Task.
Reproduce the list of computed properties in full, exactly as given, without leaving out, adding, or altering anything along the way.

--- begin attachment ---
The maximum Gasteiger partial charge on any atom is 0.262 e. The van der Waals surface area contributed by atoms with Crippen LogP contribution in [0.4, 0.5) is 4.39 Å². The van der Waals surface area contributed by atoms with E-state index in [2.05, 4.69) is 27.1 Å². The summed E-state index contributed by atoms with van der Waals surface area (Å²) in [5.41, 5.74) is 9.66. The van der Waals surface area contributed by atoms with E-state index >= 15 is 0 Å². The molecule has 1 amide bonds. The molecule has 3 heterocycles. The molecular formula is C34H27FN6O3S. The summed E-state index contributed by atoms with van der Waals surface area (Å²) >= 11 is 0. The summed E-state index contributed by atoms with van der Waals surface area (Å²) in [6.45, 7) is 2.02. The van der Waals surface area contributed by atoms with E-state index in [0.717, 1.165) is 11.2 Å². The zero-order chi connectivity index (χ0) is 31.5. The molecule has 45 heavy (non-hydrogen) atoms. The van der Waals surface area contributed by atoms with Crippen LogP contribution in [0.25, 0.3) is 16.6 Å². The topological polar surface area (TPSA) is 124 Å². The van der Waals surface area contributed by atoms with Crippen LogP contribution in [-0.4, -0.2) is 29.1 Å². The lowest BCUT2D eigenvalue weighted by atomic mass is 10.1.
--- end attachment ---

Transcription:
The maximum Gasteiger partial charge on any atom is 0.262 e. The van der Waals surface area contributed by atoms with Crippen LogP contribution in [0.4, 0.5) is 4.39 Å². The van der Waals surface area contributed by atoms with E-state index in [2.05, 4.69) is 27.1 Å². The summed E-state index contributed by atoms with van der Waals surface area (Å²) in [5.41, 5.74) is 9.66. The van der Waals surface area contributed by atoms with E-state index >= 15 is 0 Å². The molecule has 1 amide bonds. The molecule has 3 heterocycles. The molecular formula is C34H27FN6O3S. The summed E-state index contributed by atoms with van der Waals surface area (Å²) >= 11 is 0. The summed E-state index contributed by atoms with van der Waals surface area (Å²) in [6.45, 7) is 2.02. The van der Waals surface area contributed by atoms with E-state index in [0.717, 1.165) is 11.2 Å². The zero-order chi connectivity index (χ0) is 31.5. The molecule has 45 heavy (non-hydrogen) atoms. The van der Waals surface area contributed by atoms with Crippen LogP contribution in [0.25, 0.3) is 16.6 Å². The topological polar surface area (TPSA) is 124 Å². The van der Waals surface area contributed by atoms with Crippen LogP contribution in [-0.4, -0.2) is 29.1 Å². The lowest BCUT2D eigenvalue weighted by atomic mass is 10.1.